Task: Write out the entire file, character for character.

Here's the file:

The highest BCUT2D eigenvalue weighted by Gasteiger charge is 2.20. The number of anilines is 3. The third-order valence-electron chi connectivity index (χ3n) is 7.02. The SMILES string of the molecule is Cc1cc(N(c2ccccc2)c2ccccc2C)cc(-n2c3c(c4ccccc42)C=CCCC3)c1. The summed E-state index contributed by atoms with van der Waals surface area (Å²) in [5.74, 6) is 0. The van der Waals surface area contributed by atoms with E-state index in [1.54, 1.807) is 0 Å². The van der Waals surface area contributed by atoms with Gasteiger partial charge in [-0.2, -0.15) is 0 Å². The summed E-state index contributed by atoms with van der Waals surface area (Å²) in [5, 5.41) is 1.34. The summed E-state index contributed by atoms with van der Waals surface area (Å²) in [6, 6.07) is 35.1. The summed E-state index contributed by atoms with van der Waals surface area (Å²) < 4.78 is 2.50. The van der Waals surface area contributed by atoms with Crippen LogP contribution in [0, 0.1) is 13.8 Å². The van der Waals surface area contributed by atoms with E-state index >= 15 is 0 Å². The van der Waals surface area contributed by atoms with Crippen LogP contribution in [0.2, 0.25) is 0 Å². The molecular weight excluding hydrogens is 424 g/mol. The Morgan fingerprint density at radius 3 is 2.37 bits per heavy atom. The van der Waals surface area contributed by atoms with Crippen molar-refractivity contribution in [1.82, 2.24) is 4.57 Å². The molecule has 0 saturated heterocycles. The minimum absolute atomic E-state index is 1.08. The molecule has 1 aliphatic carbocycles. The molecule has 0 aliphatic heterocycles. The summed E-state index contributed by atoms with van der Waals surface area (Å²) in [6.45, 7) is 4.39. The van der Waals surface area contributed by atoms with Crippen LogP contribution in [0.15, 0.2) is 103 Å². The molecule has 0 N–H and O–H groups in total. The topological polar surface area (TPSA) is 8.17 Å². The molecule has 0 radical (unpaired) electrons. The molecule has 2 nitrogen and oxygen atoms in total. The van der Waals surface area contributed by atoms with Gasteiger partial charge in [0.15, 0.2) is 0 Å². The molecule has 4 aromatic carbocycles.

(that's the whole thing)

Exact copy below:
The highest BCUT2D eigenvalue weighted by Gasteiger charge is 2.20. The number of anilines is 3. The third-order valence-electron chi connectivity index (χ3n) is 7.02. The SMILES string of the molecule is Cc1cc(N(c2ccccc2)c2ccccc2C)cc(-n2c3c(c4ccccc42)C=CCCC3)c1. The summed E-state index contributed by atoms with van der Waals surface area (Å²) in [5.74, 6) is 0. The van der Waals surface area contributed by atoms with E-state index in [1.54, 1.807) is 0 Å². The van der Waals surface area contributed by atoms with Gasteiger partial charge in [-0.2, -0.15) is 0 Å². The summed E-state index contributed by atoms with van der Waals surface area (Å²) in [5, 5.41) is 1.34. The summed E-state index contributed by atoms with van der Waals surface area (Å²) in [6, 6.07) is 35.1. The summed E-state index contributed by atoms with van der Waals surface area (Å²) < 4.78 is 2.50. The van der Waals surface area contributed by atoms with Crippen LogP contribution in [0, 0.1) is 13.8 Å². The van der Waals surface area contributed by atoms with E-state index >= 15 is 0 Å². The van der Waals surface area contributed by atoms with Crippen LogP contribution in [0.2, 0.25) is 0 Å². The molecular weight excluding hydrogens is 424 g/mol. The Morgan fingerprint density at radius 3 is 2.37 bits per heavy atom. The van der Waals surface area contributed by atoms with Crippen molar-refractivity contribution in [1.82, 2.24) is 4.57 Å². The molecule has 0 saturated heterocycles. The minimum absolute atomic E-state index is 1.08. The molecule has 1 aliphatic carbocycles. The molecule has 0 aliphatic heterocycles. The summed E-state index contributed by atoms with van der Waals surface area (Å²) in [6.45, 7) is 4.39. The van der Waals surface area contributed by atoms with Crippen LogP contribution in [0.15, 0.2) is 103 Å². The molecule has 0 N–H and O–H groups in total. The topological polar surface area (TPSA) is 8.17 Å². The molecule has 0 radical (unpaired) electrons. The molecule has 2 nitrogen and oxygen atoms in total. The van der Waals surface area contributed by atoms with Gasteiger partial charge in [0.15, 0.2) is 0 Å². The molecule has 4 aromatic carbocycles.